Notes about Grand Tour image
Gladys Garrote
January, 2017

One July morning I received the first landscape that Marlon gave me. The Californian sunset came to me in prose and full of ambiguities - proper of those who can't capture the wonder but try.
I was fascinated by the fact that this young man, born in a region of outstanding nature, was struck by the quasi-mystic delicacy of the North American west coast. But it works like this: when perception is shaken by high contrasts, the spirit is moved.
During that summer I had the opportunity to corroborate it. Anxious I received daily in my mailbox extensive descriptions of Los Angeles, San Francisco, Corona del Mar; I moved from the coastal areas to the suburbs, and then I entered the chromatic and sonorous variations of the Latin neighborhoods. Marlon gave me that foreign nature that had passed through the sieve of its shocks; what was reconstructed was not processed by objective thought, rather it resulted from the sensory frenzy, from the excitement of the senses. It was premature, immediate, unconnected, chaotic...; it reflected the impression that the new explored medium produced in his sensibility.
Man and nature came to me merged. He imposed feeling on reason: he presented the imprecise environment in order to reveal himself in his spiritual dimension.

Sharing his experience as an explorer also allowed me to see a particular image of Marlon. Such honesty made it difficult for me to reciprocate. It was then up to me to reveal to him the parallels I found between his experiences and my references. We exchanged thoughts about the journey, about how it had manifested itself in art, about the transcendental figure of the traveller for the completion of the notion of the world...
I remember specially the connection I established between Marlon and the romantic travellers of the 19th century. For me, his approach to the landscape was loaded with that impulse that prioritized global impression over scientific detail. He, like them, merged with the medium to generate a personal vision of what was lived.
That connection became even more evident when, once in Cuba, he gave me his impression of the landscape with the help of tools that were, through training and academia, much more familiar to him. With New York, Italy, California and Germany, he captivated me thanks to the same romantic spirit of his prose, but from the intimacy of study, essay and chromatic experimentation in small format painting.

The paintings, as well as their verbal constructions manage to make manifest the particular relationship between subject/environment, subject/nature other people; but unlike those, they start from the intellectual processing, from the calm that comes with reflection. However, such calm does not necessarily imply definition, concretion: their pictorial productions resemble memory; like memory, they give away diffuse fragments that review sensations provoked by the landscape: they seek to reconstruct the lived experience, but not to represent the space where the experience is lived.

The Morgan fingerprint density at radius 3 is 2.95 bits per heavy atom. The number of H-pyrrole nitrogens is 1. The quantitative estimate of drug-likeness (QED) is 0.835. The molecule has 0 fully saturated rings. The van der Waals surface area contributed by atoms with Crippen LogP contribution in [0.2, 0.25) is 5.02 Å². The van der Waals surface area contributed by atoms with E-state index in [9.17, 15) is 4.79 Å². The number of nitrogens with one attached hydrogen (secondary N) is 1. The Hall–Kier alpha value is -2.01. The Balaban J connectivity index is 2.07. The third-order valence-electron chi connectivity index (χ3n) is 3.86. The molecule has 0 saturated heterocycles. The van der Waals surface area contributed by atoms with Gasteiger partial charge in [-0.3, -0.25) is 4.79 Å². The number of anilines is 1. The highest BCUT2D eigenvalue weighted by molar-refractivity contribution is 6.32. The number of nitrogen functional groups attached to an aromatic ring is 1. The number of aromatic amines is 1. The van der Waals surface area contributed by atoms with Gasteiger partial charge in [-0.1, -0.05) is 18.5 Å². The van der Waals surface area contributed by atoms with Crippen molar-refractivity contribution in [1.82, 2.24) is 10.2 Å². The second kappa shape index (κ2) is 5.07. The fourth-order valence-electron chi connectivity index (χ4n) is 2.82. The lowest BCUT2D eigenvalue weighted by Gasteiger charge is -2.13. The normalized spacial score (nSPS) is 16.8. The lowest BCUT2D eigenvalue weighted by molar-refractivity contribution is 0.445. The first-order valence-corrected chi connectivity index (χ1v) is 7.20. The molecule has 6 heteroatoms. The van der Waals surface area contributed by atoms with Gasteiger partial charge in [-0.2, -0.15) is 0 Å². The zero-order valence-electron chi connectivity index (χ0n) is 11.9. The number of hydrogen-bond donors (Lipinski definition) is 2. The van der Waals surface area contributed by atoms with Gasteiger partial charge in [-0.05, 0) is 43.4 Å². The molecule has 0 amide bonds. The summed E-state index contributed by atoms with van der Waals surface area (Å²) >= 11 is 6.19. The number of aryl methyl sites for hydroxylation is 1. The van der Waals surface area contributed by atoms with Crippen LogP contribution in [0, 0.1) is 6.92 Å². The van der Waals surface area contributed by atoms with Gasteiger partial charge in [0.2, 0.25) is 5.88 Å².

That is why the pictorial result renounces the common places of the cities motifs -all well-known regions, highly visited-, almost rejects them; it discards the landmark, and bets for the indeterminate, for the non distinctive space, the uninhabited one. Marlon dissipates the connection with the referent and approaches the abstract to evoke the metaphysical of habitable space. He reconstructs atmospheres associated with the city and the climate in accordance with the season of the year in which he was present; and those atmospheres, at the same time as they allow the link of the pieces with the motif cities, generate a new visual-aesthetic and poetic experience for the observer.
In spite of the dissipation of the referents, it is possible to find in his paintings figures that recur. Particularly appropriate are those that inevitably speak of travel: bridges, tunnels, docks, trains (both the representations seen from the train and the means of transport itself), stations, airports, cemeteries, are evocative of a perennial existential spring. From their condition of places of transit - in direct association with the pictorial lightness with which they are constructed - they function as metonymies of the journey in constant becoming, change, inapprehensible metamorphosis. His paintings speak of travel, through landscape, as a material displacement directly associated with individual freedom.

Grand Tour is a monumental exhibition. More than 600 pieces take possession of the gallery, its walls and ceilings. It overwhelms the immensity of the whole and the impossibility of apprehending it; it oppresses the painting and one feels invited to be present in a space full of testimony and experience. All that remains is to try to revive it (the artist experience) and let the attraction provoked by certain stimuli bring us closer to punctual units, to fragments of an experienced environment, and the rest to feel it as a new atmosphere, as a self-referential macro-landscape, as evidence that the way to capture the marvel is random but passable.